Small-Town Newspapers Online: Smaller Newspapers Have Been Slower to Jump on the Online Bandwagon, Largely Due to the High Cost of Converting Pages to Digital Format and Extracting Text with OCR Software

By Banks, Michael A. | Online, January-February 2006 | Go to article overview

Small-Town Newspapers Online: Smaller Newspapers Have Been Slower to Jump on the Online Bandwagon, Largely Due to the High Cost of Converting Pages to Digital Format and Extracting Text with OCR Software


Banks, Michael A., Online


FOR several years now, students, writers, researchers, librarians, and others with a need, or simply a desire, to look into the past have enjoyed increasing access to both contemporary and archival editions of the country's largest newspapers. Some, like the Dallas Morning News, with a historical archive hosted by NewsBank covering 1885-1977 [www.dallasnews.com], and the Augusta (Ga.) Journal, whose archive goes from 1821 to 2000 [www.augustaarchives.com], have financed their own transition to digital versions. Others, including The New York Times and The Washington Post, have teamed with commercial database provider ProQuest Historical Newspapers [www.il.proquest.com], which digitizes and OCRs newspaper pages from microfilmed images. In all cases, the results are made available via the Internet to universities, libraries, and individuals on a fee basis.

Smaller newspapers have been slower to jump on the online bandwagon, however, largely due to the high cost of converting pages to digital format and extracting text with OCR software. Add to that the cost of online storage and the software necessary to make papers accessible via the Internet, and many smaller papers are out of the running before they begin.

Some small newspapers have found their way to the Web with the help of services such as NewspaperARCHIVE [www.newspaperarchives.com], created by Heritage Microfilm, and Paper of Record [www.paper ofrecord.com], produced by Cold North Wind. These types of services put papers online at no cost to the publishers and then charge the public a fee for access. NewspaperARCHIVE claims 27.8 million pages from 1,563 titles and charges $49.95 per year or $6.95 per month for access to the full text. It has some newspapers from outside the U.S. (Canada, U.K., Ireland, Denmark, Jamaica, South Africa, and the U.S. Virgin Islands), but coverage can be very sporadic. For example, there is only one newspaper from Denmark, Politiken, and it has only 5 years (1884, 1936, 1982, 1992, and 2002) available. Even those years aren't complete. For example, for all of 1982, NewspaperARCHIVE contains only three pages from 1 day. Likewise the only South African newspaper in the database, the Sunday Times, is represented by 27 dates in 1945, with only a few pages from each issue.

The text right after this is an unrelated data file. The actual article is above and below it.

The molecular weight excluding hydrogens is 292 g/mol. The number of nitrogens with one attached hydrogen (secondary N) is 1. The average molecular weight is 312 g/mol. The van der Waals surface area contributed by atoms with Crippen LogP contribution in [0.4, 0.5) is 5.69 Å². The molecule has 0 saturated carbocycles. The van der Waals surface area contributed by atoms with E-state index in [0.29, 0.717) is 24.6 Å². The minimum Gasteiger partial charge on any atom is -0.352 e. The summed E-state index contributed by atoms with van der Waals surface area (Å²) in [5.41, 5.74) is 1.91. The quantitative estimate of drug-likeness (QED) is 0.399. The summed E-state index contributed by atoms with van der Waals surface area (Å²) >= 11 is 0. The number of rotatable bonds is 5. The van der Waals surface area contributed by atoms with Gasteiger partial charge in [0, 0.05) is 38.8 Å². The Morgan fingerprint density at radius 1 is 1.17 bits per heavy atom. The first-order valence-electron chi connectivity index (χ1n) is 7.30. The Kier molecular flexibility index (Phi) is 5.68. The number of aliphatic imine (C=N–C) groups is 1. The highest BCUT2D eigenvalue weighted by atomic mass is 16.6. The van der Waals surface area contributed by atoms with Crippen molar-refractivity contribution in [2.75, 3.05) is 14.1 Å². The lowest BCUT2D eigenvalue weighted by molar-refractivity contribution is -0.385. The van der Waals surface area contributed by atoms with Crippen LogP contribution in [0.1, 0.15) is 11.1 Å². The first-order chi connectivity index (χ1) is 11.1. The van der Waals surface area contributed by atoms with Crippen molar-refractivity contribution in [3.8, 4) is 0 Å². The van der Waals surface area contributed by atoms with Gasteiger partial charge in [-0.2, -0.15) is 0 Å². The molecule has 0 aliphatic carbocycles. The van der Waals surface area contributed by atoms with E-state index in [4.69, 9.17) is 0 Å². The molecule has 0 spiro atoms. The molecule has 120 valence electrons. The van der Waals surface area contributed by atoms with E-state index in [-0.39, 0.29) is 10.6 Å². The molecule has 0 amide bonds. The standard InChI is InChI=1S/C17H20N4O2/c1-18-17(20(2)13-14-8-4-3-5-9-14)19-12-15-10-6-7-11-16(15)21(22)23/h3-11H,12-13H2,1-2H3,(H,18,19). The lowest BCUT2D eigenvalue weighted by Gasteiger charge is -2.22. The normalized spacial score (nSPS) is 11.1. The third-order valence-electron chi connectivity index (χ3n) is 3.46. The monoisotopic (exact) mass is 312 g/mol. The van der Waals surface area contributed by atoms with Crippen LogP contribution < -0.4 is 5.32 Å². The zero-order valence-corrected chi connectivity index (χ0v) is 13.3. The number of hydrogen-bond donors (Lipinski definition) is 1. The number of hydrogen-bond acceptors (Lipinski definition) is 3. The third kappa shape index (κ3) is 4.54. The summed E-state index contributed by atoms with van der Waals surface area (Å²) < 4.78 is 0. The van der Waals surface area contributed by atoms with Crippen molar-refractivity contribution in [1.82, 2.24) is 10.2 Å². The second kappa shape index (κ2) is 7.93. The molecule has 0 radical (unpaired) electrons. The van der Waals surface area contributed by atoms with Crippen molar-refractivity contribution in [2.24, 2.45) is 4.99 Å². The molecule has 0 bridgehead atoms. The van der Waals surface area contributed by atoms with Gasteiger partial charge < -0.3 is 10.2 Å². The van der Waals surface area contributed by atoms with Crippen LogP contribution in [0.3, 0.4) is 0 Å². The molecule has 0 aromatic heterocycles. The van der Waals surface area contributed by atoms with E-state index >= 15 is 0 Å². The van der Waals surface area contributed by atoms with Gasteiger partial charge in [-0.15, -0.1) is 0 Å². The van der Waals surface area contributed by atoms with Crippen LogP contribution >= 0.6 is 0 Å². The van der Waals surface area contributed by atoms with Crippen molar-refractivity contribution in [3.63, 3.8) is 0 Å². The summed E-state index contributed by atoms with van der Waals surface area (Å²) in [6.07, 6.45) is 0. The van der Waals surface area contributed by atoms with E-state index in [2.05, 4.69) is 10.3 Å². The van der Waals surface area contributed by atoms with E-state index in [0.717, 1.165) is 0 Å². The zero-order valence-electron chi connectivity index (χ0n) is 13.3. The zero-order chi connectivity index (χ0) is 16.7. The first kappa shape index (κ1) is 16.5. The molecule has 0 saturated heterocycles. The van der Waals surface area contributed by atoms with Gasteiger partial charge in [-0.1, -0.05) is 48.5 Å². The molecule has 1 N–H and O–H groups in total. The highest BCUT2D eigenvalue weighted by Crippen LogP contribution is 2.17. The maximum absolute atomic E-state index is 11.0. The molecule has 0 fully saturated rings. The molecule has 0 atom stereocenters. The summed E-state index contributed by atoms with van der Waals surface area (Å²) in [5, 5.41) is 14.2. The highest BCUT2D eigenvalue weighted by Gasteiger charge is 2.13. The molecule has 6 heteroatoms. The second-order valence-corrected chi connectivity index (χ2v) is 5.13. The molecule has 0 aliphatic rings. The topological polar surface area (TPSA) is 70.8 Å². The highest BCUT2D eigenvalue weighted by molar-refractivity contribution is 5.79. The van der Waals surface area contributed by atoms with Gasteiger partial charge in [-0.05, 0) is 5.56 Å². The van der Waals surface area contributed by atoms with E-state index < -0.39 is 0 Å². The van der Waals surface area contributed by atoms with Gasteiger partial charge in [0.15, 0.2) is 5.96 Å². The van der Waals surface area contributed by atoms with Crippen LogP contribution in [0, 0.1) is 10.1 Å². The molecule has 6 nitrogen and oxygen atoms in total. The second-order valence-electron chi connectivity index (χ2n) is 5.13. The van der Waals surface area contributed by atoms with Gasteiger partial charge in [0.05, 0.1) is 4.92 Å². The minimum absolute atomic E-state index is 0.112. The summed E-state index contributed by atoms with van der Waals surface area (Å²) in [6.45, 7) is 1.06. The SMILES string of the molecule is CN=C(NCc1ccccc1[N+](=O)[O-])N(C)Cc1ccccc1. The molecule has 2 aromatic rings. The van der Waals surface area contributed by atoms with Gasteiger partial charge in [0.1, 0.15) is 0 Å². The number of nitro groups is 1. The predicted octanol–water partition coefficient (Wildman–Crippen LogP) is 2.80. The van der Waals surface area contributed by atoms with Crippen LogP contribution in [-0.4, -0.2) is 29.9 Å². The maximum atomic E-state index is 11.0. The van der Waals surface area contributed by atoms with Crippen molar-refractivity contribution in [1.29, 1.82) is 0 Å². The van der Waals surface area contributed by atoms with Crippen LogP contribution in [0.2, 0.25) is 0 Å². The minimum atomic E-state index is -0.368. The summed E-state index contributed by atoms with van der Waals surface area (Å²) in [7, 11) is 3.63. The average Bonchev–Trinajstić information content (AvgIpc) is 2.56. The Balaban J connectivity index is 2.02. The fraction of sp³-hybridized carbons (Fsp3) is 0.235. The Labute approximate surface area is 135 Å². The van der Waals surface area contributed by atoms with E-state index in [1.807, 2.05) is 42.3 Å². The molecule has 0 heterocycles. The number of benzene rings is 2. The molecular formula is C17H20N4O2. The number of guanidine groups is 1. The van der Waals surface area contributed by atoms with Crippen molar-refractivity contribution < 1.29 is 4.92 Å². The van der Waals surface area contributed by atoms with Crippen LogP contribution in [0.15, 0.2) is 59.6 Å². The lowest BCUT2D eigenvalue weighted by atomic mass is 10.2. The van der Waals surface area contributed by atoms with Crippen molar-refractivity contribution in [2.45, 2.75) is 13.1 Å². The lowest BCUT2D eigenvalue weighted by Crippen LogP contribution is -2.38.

Paper of Record says it has about 8.5 million pages digitized from newspapers published in 16 countries. Some titles are represented by only a few years, however. Paper of Record costs $99.99 per year or $16.75 per month. It is strongest in Canadian titles, which is not surprising since Cold North Wind is a Canadian publisher. It also includes a number of Mexican newspapers. Its U.S. coverage is weak. Click on Florida, for example. All that's there is the Deland Beacon with 11 pages from 2004.

MICROFILM MISERIES

Aside from the spotty coverage, both in terms of geographic spread and completeness, there's another catch: Like ProQuest, both NewspaperARCHIVE and Paper of Record work almost exclusively with automated systems that scan and OCR text from microfilmed images. Neither one usually works from original newspaper pages.

Unfortunately, this leaves out several hundred small-town newspapers that have never put their archives on microfilm because the cost was prohibitive. Most simply stored their back issues in stacks or boxes in back rooms, or archived them in bound volumes, which at least slowed the rate of deterioration. (All newsprint--even if it's stored in a temperature controlled room--is subject to deterioration. Natural chemical reactions between acids and other components of cheap pulp paper will eventually turn the paper to dust--and newsprint has always traditionally been the cheapest paper available.)

Some publications have incomplete microfilm archives, done in fits and starts over the years. Even those publishers with full archives can be reluctant to commit their papers to being digitized from microfilm or microfiche due to quality considerations. …

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